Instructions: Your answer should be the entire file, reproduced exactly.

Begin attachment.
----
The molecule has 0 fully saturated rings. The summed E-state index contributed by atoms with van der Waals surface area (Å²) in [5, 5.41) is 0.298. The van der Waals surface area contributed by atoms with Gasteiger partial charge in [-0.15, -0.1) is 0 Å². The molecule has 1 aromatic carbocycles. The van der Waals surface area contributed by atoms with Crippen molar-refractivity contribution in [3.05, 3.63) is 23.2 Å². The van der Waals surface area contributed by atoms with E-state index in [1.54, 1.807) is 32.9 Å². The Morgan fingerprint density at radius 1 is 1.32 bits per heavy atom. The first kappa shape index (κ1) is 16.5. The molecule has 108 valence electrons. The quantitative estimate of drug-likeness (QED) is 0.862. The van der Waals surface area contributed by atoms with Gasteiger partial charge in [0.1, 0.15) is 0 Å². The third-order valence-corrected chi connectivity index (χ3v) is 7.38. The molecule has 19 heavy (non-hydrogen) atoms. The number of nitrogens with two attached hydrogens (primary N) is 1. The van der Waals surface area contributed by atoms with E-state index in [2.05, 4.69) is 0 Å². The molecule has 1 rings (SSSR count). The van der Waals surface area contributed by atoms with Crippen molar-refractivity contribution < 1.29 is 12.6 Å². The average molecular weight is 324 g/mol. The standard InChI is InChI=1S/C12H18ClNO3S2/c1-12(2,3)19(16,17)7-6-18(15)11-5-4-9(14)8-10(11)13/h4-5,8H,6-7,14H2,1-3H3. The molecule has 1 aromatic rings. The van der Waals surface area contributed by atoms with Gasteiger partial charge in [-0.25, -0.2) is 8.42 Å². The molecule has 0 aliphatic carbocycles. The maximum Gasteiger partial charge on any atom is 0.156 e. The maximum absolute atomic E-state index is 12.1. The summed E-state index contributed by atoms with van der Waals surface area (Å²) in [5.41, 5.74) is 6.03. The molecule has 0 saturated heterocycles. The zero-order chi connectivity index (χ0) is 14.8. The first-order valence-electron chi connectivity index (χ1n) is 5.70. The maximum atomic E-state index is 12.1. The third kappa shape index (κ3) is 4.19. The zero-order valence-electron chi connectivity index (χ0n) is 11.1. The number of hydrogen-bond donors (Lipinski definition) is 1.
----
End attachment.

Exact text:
The molecule has 0 fully saturated rings. The summed E-state index contributed by atoms with van der Waals surface area (Å²) in [5, 5.41) is 0.298. The van der Waals surface area contributed by atoms with Gasteiger partial charge in [-0.15, -0.1) is 0 Å². The molecule has 1 aromatic carbocycles. The van der Waals surface area contributed by atoms with Crippen molar-refractivity contribution in [3.05, 3.63) is 23.2 Å². The van der Waals surface area contributed by atoms with E-state index in [1.54, 1.807) is 32.9 Å². The Morgan fingerprint density at radius 1 is 1.32 bits per heavy atom. The first kappa shape index (κ1) is 16.5. The molecule has 108 valence electrons. The quantitative estimate of drug-likeness (QED) is 0.862. The van der Waals surface area contributed by atoms with Gasteiger partial charge in [0.1, 0.15) is 0 Å². The third-order valence-corrected chi connectivity index (χ3v) is 7.38. The molecule has 19 heavy (non-hydrogen) atoms. The number of nitrogens with two attached hydrogens (primary N) is 1. The van der Waals surface area contributed by atoms with E-state index in [2.05, 4.69) is 0 Å². The molecule has 1 rings (SSSR count). The van der Waals surface area contributed by atoms with Crippen molar-refractivity contribution < 1.29 is 12.6 Å². The average molecular weight is 324 g/mol. The standard InChI is InChI=1S/C12H18ClNO3S2/c1-12(2,3)19(16,17)7-6-18(15)11-5-4-9(14)8-10(11)13/h4-5,8H,6-7,14H2,1-3H3. The molecule has 1 aromatic rings. The van der Waals surface area contributed by atoms with Gasteiger partial charge in [-0.25, -0.2) is 8.42 Å². The molecule has 0 aliphatic carbocycles. The maximum Gasteiger partial charge on any atom is 0.156 e. The maximum absolute atomic E-state index is 12.1. The summed E-state index contributed by atoms with van der Waals surface area (Å²) in [5.41, 5.74) is 6.03. The molecule has 0 saturated heterocycles. The zero-order chi connectivity index (χ0) is 14.8. The first-order valence-electron chi connectivity index (χ1n) is 5.70. The maximum atomic E-state index is 12.1. The third kappa shape index (κ3) is 4.19. The zero-order valence-electron chi connectivity index (χ0n) is 11.1. The number of hydrogen-bond donors (Lipinski definition) is 1.